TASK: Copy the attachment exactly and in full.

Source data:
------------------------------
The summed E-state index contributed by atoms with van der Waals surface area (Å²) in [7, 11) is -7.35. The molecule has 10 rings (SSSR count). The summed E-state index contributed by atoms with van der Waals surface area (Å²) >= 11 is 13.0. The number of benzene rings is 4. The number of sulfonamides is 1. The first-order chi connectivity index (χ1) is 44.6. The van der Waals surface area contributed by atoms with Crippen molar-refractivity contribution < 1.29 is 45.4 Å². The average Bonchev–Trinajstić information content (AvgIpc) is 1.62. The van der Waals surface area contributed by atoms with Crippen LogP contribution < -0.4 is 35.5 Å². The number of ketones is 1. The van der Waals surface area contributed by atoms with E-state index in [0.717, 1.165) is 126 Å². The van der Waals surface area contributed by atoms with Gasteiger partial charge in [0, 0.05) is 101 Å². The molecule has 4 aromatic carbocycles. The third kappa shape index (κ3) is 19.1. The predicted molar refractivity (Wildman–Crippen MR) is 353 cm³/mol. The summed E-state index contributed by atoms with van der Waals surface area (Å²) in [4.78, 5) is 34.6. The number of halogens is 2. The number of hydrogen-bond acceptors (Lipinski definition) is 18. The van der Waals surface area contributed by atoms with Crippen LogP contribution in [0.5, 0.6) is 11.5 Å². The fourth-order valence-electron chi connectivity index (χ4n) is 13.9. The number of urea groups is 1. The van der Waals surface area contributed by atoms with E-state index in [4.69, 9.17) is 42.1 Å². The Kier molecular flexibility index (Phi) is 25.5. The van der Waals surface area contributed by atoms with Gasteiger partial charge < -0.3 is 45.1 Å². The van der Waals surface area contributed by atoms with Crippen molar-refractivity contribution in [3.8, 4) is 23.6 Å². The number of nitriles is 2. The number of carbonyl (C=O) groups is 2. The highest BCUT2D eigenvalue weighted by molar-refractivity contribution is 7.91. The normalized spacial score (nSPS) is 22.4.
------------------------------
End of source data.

The summed E-state index contributed by atoms with van der Waals surface area (Å²) in [7, 11) is -7.35. The molecule has 10 rings (SSSR count). The summed E-state index contributed by atoms with van der Waals surface area (Å²) >= 11 is 13.0. The number of benzene rings is 4. The number of sulfonamides is 1. The first-order chi connectivity index (χ1) is 44.6. The van der Waals surface area contributed by atoms with Crippen molar-refractivity contribution < 1.29 is 45.4 Å². The average Bonchev–Trinajstić information content (AvgIpc) is 1.62. The van der Waals surface area contributed by atoms with Crippen LogP contribution < -0.4 is 35.5 Å². The number of ketones is 1. The van der Waals surface area contributed by atoms with E-state index in [0.717, 1.165) is 126 Å². The van der Waals surface area contributed by atoms with Gasteiger partial charge in [0, 0.05) is 101 Å². The molecule has 4 aromatic carbocycles. The third kappa shape index (κ3) is 19.1. The predicted molar refractivity (Wildman–Crippen MR) is 353 cm³/mol. The summed E-state index contributed by atoms with van der Waals surface area (Å²) in [4.78, 5) is 34.6. The number of halogens is 2. The number of hydrogen-bond acceptors (Lipinski definition) is 18. The van der Waals surface area contributed by atoms with Crippen LogP contribution in [0.5, 0.6) is 11.5 Å². The fourth-order valence-electron chi connectivity index (χ4n) is 13.9. The number of urea groups is 1. The van der Waals surface area contributed by atoms with E-state index in [4.69, 9.17) is 42.1 Å². The Kier molecular flexibility index (Phi) is 25.5. The van der Waals surface area contributed by atoms with Gasteiger partial charge < -0.3 is 45.1 Å². The van der Waals surface area contributed by atoms with Crippen molar-refractivity contribution in [3.8, 4) is 23.6 Å². The number of nitriles is 2. The number of carbonyl (C=O) groups is 2. The highest BCUT2D eigenvalue weighted by molar-refractivity contribution is 7.91. The normalized spacial score (nSPS) is 22.4.